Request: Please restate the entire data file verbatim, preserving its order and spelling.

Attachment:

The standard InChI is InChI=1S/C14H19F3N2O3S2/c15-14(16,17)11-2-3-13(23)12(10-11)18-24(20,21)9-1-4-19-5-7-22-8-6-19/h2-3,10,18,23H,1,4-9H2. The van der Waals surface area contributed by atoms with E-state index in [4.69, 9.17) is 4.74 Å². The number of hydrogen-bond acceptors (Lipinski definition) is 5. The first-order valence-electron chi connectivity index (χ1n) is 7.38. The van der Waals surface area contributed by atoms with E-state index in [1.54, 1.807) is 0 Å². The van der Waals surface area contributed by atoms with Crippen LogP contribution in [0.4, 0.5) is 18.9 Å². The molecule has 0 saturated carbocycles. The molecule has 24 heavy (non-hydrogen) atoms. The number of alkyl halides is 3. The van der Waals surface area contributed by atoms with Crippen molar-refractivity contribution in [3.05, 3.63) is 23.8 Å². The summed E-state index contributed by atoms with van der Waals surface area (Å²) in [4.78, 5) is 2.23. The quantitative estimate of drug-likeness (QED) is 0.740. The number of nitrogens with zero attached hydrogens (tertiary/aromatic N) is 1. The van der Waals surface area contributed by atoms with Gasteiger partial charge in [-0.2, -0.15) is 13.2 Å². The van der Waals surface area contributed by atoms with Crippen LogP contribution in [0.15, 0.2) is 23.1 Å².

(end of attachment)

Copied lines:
The standard InChI is InChI=1S/C14H19F3N2O3S2/c15-14(16,17)11-2-3-13(23)12(10-11)18-24(20,21)9-1-4-19-5-7-22-8-6-19/h2-3,10,18,23H,1,4-9H2. The van der Waals surface area contributed by atoms with E-state index in [4.69, 9.17) is 4.74 Å². The number of hydrogen-bond acceptors (Lipinski definition) is 5. The first-order valence-electron chi connectivity index (χ1n) is 7.38. The van der Waals surface area contributed by atoms with E-state index in [1.54, 1.807) is 0 Å². The van der Waals surface area contributed by atoms with Crippen LogP contribution in [0.4, 0.5) is 18.9 Å². The molecule has 0 saturated carbocycles. The molecule has 24 heavy (non-hydrogen) atoms. The number of alkyl halides is 3. The van der Waals surface area contributed by atoms with Crippen molar-refractivity contribution in [3.05, 3.63) is 23.8 Å². The summed E-state index contributed by atoms with van der Waals surface area (Å²) in [4.78, 5) is 2.23. The quantitative estimate of drug-likeness (QED) is 0.740. The number of nitrogens with zero attached hydrogens (tertiary/aromatic N) is 1. The van der Waals surface area contributed by atoms with Gasteiger partial charge in [-0.2, -0.15) is 13.2 Å². The van der Waals surface area contributed by atoms with Crippen LogP contribution in [0.15, 0.2) is 23.1 Å².